Call to mind at least three instances when you experienced kindness. These could be moments when your kindness instinct caused you to override hesitation and show care or concern for the well-being of others. They could include times when you were on the receiving end of a kindness or when you witnessed someone else putting love into action. You could even include stories of kindness that you heard about that have stuck with you. Here are some prompts to help get you started:

  • I remember when I helped…
  • I was reminded about human kindness when…
  • I’ll never forget when ______ was kind to me…
  • When I think about kind people in the world, the list includes…
  • When I think about kind people in my life, I call to mind…
  • A time I stood up for kindness was…
  • When I think about when I had to get out of my comfort zone to be kind, I remember the time…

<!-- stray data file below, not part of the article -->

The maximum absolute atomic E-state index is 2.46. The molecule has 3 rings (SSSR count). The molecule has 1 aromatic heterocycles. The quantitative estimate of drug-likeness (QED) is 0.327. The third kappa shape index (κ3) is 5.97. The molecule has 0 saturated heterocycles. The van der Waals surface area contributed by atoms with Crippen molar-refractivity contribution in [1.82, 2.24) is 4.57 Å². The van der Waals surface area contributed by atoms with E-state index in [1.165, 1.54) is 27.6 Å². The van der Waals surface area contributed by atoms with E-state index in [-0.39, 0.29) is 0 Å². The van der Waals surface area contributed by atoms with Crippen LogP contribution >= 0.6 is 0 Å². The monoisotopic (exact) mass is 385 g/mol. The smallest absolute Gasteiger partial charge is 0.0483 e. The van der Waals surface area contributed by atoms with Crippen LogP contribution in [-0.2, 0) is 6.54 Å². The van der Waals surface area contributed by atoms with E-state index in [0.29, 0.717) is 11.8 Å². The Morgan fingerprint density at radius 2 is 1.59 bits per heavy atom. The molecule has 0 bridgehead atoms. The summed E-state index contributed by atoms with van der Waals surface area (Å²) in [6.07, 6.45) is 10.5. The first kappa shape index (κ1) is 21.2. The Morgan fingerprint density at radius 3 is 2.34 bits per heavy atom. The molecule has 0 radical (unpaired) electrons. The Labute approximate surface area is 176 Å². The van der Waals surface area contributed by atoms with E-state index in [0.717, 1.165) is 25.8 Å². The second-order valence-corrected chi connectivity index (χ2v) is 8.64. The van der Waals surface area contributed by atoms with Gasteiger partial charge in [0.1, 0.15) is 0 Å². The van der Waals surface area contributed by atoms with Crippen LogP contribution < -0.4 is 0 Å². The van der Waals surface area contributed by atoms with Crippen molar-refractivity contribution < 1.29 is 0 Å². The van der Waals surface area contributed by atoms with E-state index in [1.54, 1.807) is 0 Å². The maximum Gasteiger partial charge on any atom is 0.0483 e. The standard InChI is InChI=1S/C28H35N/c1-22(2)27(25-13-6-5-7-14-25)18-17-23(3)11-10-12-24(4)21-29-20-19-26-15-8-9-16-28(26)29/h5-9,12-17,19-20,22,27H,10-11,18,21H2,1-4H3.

By noticing your instinct toward kindness and compassion, you can begin to kindle it—or rekindle it. So, recognize kindness when you see it. Notice that many of us are warriors without even knowing it.

2. Come up with one kind thing you can do for yourself and do one thing to work toward it every day.

What is one thing you can do every day to slowly shift the neural patterning in your brain toward positivity and self-care? Write this out in your journal, keeping it short so you can read it quickly. Then tape the intention to your bedroom wall, bathroom mirror, refrigerator, or office space so you can read it regularly, as repetition is important. Here’s an example:

I want more friends so that I feel connected. To be the person I want to be, I’d like to feel the empowerment that comes with support and comfort. One positive step I will take today is to talk with one person at the coffee shop. I promise to schedule time to do this step every morning when I buy my coffee. I may even let my brother know that I’m taking this step, so he can support my efforts and encourage me on days when I may fall short. I know that anytime I choose to take this positive step of talking to a new person, I am building up fresh neural pathways in my brain and growing new inner strengths. I promise to be kind and caring toward myself every step of the way.